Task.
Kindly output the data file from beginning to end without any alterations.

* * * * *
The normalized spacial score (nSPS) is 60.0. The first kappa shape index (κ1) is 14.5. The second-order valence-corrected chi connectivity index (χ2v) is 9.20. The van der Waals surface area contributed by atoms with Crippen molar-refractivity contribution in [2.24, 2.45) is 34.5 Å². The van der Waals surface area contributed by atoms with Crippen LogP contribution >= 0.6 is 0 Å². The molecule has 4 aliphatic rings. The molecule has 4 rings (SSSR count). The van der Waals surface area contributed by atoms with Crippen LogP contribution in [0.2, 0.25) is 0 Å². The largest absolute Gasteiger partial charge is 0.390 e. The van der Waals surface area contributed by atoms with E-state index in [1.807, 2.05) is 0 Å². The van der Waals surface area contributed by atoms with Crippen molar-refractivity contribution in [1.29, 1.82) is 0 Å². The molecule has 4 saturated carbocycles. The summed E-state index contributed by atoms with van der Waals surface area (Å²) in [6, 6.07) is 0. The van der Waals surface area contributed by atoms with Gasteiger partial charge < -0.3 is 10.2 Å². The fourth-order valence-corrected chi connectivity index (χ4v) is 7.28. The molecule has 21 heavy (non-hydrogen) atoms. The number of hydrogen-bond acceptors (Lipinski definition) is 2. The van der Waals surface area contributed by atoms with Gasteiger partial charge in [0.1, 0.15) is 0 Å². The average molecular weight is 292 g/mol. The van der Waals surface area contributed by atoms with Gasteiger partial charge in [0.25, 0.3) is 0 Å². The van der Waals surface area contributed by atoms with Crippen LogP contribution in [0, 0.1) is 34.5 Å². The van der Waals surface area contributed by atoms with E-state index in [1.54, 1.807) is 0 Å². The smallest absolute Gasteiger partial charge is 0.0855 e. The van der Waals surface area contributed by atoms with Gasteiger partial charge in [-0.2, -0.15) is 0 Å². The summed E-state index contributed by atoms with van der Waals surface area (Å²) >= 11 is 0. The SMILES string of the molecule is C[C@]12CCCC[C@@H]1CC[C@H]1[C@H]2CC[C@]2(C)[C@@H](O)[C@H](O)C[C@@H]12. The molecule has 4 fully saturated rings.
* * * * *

The normalized spacial score (nSPS) is 60.0. The first kappa shape index (κ1) is 14.5. The second-order valence-corrected chi connectivity index (χ2v) is 9.20. The van der Waals surface area contributed by atoms with Crippen molar-refractivity contribution in [2.24, 2.45) is 34.5 Å². The van der Waals surface area contributed by atoms with Crippen LogP contribution >= 0.6 is 0 Å². The molecule has 4 aliphatic rings. The molecule has 4 rings (SSSR count). The van der Waals surface area contributed by atoms with Crippen LogP contribution in [0.2, 0.25) is 0 Å². The largest absolute Gasteiger partial charge is 0.390 e. The van der Waals surface area contributed by atoms with E-state index in [1.807, 2.05) is 0 Å². The van der Waals surface area contributed by atoms with Crippen molar-refractivity contribution in [1.29, 1.82) is 0 Å². The molecule has 4 saturated carbocycles. The summed E-state index contributed by atoms with van der Waals surface area (Å²) in [6, 6.07) is 0. The van der Waals surface area contributed by atoms with Gasteiger partial charge < -0.3 is 10.2 Å². The fourth-order valence-corrected chi connectivity index (χ4v) is 7.28. The molecule has 21 heavy (non-hydrogen) atoms. The number of hydrogen-bond acceptors (Lipinski definition) is 2. The van der Waals surface area contributed by atoms with Gasteiger partial charge in [0.1, 0.15) is 0 Å². The average molecular weight is 292 g/mol. The van der Waals surface area contributed by atoms with Gasteiger partial charge in [0.25, 0.3) is 0 Å². The van der Waals surface area contributed by atoms with Crippen LogP contribution in [0, 0.1) is 34.5 Å². The van der Waals surface area contributed by atoms with E-state index in [1.54, 1.807) is 0 Å². The smallest absolute Gasteiger partial charge is 0.0855 e. The van der Waals surface area contributed by atoms with Gasteiger partial charge in [-0.2, -0.15) is 0 Å². The summed E-state index contributed by atoms with van der Waals surface area (Å²) >= 11 is 0. The SMILES string of the molecule is C[C@]12CCCC[C@@H]1CC[C@H]1[C@H]2CC[C@]2(C)[C@@H](O)[C@H](O)C[C@@H]12. The molecule has 4 fully saturated rings.